Second. And most important. Take your code, count all of the executable lines in it, and divide it by the number of days the project takes. This is important, the number of days is from the time you start, NOT THE TIME YOU START CODING. The finish is the day the project is delivered, or if it is a personal project, the day you are happy all the bugs are out of it.
Count a day as 8 hours, so if you spend two four hour days on a project, that is one man-day.
Oh, and thats for one developer. Don't forget to take into account multiple developers on a team.
If you run these calculations, I'm pretty positive there will be very, very few with results of more than ten or so lines a day.
Actually, I suspect MS figures are about average for the industry. A little lower than I thought. The numbers have been around eight lines a day for about 15 years now. Or so I thought.
There are a lot of developers at MS where there searching out bugs, and fixing them, so its possible that the average is that... but that would mean that there are a few who are writing a whole lot more... a whole lot more.
How much email do you type vs how much code you type?
If I'm building something new, and I have a good understanding of what I need to do, then easily a thousand lines of code will come out. Finished. Commented. And commited. Not unit tested, code reviewed and bug free though.
It doesn't happen frequently any more, but I have at times been inspired enough about a project to produce amazing amounts of output -- 2500 lines or more of C/C++. In one instance I completed just under 4000 lines in one sitting (15 hours). Commented, working code. No, it wasn't perfect, but it met the immediate requirements, and was easily maintained afterward.
These days, my average isn't nearly so high, given the sponge-like properties of meetings, paperwork, mentoring, design work and so on; my average is down around 30 to 60 lines, if that. (Designers don't get much time actually writing code do they)?
But if you are a full-time coder, and completely understand both the software requirements and the environment within which you're working: 250 lines is not that steep a target.
Think once and the code will follow naturally. Creating a window takes two lines (if you are using a normal font and you want to see what you are writing on the screen...), and the window procedure have also a declaration, an implementation with a switch, default, break, the return DefWindowProc, the brackets so, for a Window procedure which does nothing that call the default, it's
No I leave the dope to dopes. Take a simple lookup table consisiting of N0 - Nx rows and C0 - Cx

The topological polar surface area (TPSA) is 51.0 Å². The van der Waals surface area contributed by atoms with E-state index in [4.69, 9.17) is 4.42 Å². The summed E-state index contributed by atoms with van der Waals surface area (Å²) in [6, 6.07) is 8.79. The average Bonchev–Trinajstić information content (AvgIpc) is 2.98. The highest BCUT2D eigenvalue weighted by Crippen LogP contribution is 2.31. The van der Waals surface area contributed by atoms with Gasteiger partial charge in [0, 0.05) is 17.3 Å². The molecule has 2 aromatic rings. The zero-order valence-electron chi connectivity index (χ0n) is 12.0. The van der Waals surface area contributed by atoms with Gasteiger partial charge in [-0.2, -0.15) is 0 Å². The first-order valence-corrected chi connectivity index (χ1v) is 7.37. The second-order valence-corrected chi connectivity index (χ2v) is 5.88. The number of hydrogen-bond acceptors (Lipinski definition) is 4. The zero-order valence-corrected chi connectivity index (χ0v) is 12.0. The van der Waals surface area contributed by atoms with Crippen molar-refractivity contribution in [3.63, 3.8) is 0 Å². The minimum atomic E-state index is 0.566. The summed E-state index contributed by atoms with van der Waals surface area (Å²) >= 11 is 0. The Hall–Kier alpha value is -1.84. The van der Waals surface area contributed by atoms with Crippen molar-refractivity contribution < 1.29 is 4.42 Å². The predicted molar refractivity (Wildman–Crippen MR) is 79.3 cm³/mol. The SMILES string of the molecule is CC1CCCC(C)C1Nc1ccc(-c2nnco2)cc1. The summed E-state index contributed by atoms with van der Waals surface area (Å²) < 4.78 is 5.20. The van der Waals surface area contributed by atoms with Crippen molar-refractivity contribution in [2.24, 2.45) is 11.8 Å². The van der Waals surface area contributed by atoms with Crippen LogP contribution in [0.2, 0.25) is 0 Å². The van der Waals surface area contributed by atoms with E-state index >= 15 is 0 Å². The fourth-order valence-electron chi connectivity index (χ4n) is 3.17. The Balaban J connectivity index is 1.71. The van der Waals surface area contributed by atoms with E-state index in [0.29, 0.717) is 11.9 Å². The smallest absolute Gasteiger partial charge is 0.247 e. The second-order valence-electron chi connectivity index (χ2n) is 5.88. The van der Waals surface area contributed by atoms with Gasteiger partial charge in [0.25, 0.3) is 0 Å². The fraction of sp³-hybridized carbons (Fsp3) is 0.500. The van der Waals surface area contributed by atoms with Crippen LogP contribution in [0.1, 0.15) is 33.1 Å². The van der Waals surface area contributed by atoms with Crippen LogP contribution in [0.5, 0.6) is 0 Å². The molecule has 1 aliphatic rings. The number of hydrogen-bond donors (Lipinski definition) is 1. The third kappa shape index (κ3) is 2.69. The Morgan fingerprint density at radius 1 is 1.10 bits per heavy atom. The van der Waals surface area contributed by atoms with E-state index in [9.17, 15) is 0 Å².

columns of numbers to be searched based on critera where Input == N(0) and output is Col(x) where
x is the current time in hours (0-23). Bounds is Nx > -1 && Nx < 100 and Cx > -1 && < 24. If I am
writing the amount of code that you fine people are I will spend about a week or so just doing this
simple lookup. If I work for Mega Corps maybe they won't notice or care and I can justify this by
pointing out that Nobody else is doing any better. However I work for myself. I tell my customers
that it will take six weeks and $12000.00 to do the project. This is a trivial amount of code compared
to the whole project.I can't afford to produce empirically correct code with copious comments and lines
and arrows on the back pointing out gems of interest and wonderment. I write the damn loop and move
on. I do use canned procedures and libraries whenever possible but even leaving the GUI code out of
the mix and not counting ANY MFC code at all I stll heve to write 300-400 lines of just processing code
a day to make much of a profit. Most of you probably don't do any processing at 20 -30 lines of code
a day. I write ALL my own printing code, processing code, input-output verification code, error handling
code, and file IO on an indiviual basis. No MFC, No report writer, no CRecordset database stuff ( I have to
write fairly portable code on the back end to port to Unix ).
Once and only once I did achieve an average of over 3000 executable lines per day in a single project. I spent about 16-18 hours per day for about 12 days straight, with no breaks except for sleeping and maybe a snack or two. At that time I was coding in a mix of Turbo Pascal and assembler and produced a completely functional application which required no debugging and contained no in file comments whatsoever. The finished app was over 40,000 lines of code not counting libraries or re-used code modules.
The pace was insane, and I slept for two days before I delivered the product to the customer... does that count? I also lost about 20 pounds...